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Teachers Of The Deaf

Volume 887: debated on Tuesday 4 March 1975

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asked the Secretary of State for Education and Science how many deaf teachers are currently employed in schools for the deaf.

Exact information is not available but there are believed to be very few.

asked the Secretary of State for Education and Science (1) how many deaf students are currently training in the United Kingdom to become teachers; what restrictions are imposed by his Department and the colleges of education, respectively, to prevent deaf graduates and suitably qualified school leavers from training and practising as teachers of the deaf; and if he will make a statement;(2) where deaf teachers can obtain the qualifications required to enable them to teach in schools for the deaf.

No information is available about the number of deaf students currently undergoing initial teacher training.Teachers of deaf children must have the status of qualified teacher and, unless, engaged solely in teaching trade, craft or domestic subjects, additional specialist qualification.No special restrictions are imposed on deaf candidates for initial teacher training provided the college concerned is satisfied as to their physical capacity for teaching, with, where appropriate, a hearing aid. On first employment deaf teachers must, in common with all other qualified teachers, satisfy me as to their health and physical capacity for teaching.In England and Wales, training for the additional qualifications to teach deaf children is available, without special restrictions applying to deaf teachers, at the Department of Audiology and Education of the Deaf, Manchester University—where a combined course leading to both qualified teacher status and the additional teaching qualification is also available; the London Institute of Education; Lady Spencer-Churchill College, Oxford; and the University of Newcastle-upon-Tyne. In addition, the diploma of the National College of Teachers of the Deaf may be obtained through a course of part-time training.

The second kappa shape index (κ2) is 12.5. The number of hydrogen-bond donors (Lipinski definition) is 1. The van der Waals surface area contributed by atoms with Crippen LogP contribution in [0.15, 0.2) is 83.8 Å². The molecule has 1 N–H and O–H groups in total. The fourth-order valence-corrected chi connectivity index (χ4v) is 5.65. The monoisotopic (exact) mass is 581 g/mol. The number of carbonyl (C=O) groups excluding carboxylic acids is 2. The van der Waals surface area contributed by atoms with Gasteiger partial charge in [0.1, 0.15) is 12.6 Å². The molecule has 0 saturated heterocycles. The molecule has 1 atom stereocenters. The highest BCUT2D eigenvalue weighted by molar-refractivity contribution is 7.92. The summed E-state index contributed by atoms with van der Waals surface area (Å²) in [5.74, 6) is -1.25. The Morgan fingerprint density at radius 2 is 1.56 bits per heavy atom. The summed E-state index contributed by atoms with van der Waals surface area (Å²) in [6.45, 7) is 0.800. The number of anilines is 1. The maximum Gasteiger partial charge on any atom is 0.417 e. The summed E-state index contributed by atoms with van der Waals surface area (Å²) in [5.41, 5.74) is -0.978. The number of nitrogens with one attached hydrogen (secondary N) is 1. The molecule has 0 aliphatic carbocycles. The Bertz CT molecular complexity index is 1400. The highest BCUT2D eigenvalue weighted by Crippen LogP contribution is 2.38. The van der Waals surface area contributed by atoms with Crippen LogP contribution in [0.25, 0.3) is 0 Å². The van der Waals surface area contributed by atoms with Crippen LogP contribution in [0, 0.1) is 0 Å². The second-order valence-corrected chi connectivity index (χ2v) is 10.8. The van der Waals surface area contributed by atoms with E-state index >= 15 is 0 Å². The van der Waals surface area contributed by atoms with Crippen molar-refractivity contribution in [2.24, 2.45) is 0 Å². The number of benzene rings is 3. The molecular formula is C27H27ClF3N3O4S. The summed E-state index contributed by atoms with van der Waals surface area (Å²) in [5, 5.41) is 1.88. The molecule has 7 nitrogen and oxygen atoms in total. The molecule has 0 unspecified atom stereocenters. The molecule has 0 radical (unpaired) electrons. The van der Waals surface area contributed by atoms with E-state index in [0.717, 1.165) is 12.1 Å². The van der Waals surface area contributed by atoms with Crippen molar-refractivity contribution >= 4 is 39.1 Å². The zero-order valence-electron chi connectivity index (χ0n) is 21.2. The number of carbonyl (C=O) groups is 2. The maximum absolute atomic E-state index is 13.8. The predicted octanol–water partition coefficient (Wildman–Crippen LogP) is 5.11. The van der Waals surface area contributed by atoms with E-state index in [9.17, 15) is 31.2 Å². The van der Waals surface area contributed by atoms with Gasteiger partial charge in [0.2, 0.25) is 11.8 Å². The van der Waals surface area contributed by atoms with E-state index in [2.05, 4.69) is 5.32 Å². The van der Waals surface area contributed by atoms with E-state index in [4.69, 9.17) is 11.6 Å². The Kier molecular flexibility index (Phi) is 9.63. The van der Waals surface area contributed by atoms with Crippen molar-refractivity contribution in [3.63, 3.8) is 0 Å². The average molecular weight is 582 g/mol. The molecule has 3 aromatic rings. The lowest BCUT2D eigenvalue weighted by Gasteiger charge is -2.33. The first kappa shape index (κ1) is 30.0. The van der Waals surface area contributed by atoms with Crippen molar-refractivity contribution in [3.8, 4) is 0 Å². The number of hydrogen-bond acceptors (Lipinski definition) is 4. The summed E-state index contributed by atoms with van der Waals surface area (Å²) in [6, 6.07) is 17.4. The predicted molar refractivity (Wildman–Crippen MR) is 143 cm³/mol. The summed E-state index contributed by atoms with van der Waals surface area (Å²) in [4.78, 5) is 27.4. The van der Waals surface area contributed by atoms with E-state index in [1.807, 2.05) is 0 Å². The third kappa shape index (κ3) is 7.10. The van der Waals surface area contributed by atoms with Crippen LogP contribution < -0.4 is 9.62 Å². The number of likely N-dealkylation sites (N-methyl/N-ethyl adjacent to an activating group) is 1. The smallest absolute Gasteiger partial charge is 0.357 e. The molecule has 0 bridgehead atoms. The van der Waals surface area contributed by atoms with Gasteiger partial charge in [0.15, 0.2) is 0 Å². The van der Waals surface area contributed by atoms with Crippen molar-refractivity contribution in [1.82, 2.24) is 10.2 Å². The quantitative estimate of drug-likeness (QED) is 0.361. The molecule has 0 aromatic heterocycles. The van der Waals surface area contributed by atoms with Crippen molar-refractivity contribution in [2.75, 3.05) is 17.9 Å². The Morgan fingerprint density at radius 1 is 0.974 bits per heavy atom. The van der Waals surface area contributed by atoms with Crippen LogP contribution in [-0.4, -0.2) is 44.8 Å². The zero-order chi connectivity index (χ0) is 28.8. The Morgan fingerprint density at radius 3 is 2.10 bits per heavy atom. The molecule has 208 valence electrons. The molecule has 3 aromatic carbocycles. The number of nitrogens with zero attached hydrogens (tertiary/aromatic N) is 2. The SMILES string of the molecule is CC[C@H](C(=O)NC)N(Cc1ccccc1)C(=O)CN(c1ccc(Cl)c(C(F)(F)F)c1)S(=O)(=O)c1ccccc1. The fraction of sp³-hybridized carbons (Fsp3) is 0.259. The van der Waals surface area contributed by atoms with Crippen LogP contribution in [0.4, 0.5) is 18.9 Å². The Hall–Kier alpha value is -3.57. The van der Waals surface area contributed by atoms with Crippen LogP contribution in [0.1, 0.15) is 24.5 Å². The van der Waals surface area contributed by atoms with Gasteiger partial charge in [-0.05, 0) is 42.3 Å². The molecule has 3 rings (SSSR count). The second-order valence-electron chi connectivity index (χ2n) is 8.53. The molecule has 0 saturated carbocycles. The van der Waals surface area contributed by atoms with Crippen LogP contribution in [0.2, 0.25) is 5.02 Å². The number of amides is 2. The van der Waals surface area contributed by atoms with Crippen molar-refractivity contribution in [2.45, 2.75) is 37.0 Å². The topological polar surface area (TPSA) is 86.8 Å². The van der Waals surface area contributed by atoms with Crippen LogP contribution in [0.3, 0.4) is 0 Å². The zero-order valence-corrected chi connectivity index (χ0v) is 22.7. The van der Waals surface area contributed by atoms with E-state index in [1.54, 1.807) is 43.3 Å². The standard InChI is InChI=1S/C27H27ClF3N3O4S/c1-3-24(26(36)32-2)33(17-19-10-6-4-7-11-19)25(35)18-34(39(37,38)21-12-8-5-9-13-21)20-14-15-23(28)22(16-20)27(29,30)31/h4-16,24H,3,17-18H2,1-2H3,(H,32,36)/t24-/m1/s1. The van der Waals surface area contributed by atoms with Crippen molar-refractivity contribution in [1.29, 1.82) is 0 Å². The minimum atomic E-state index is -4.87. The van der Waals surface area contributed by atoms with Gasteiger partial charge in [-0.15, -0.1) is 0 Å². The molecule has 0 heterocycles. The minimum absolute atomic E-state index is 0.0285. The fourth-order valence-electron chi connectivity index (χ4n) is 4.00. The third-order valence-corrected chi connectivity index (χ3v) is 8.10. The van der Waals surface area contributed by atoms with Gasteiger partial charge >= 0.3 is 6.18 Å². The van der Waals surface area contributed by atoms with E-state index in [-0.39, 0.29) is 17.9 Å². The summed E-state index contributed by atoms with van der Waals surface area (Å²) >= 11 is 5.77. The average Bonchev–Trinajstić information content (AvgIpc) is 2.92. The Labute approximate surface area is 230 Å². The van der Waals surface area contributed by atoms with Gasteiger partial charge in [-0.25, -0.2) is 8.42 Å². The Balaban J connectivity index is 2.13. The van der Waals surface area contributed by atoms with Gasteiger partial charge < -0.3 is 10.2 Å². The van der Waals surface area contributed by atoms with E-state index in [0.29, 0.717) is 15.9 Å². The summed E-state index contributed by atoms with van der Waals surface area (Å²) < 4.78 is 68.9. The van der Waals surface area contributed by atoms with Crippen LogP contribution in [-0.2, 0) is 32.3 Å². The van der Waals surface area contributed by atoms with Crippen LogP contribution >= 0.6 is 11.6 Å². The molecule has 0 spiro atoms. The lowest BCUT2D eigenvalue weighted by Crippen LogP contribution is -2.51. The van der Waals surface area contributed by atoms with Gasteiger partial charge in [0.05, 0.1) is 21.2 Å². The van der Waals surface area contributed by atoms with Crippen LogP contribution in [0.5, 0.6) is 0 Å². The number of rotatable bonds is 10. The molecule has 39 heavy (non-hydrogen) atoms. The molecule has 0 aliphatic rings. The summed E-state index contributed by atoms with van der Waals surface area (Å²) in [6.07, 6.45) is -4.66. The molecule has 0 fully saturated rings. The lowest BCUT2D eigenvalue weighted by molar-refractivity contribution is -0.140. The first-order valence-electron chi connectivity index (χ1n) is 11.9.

asked the Secretary of State for Education and Science if, from international sources available to him, he has any information about how the United States of America differs from the United Kingdom in the employment of deaf teachers to teach deaf children.

More teachers with hearing impairment are employed to teach deaf or partially hearing children in the United States. A direct comparison, however, is difficult, for three reasons: the range of hearing loss which individual teachers may have; the extent to which teachers are employed as instructors in practical subjects; and the difference in teaching training requirements in the United States, where I understand that teachers can qualify to teach the hearing impaired without first training as teachers of un-handicapped children.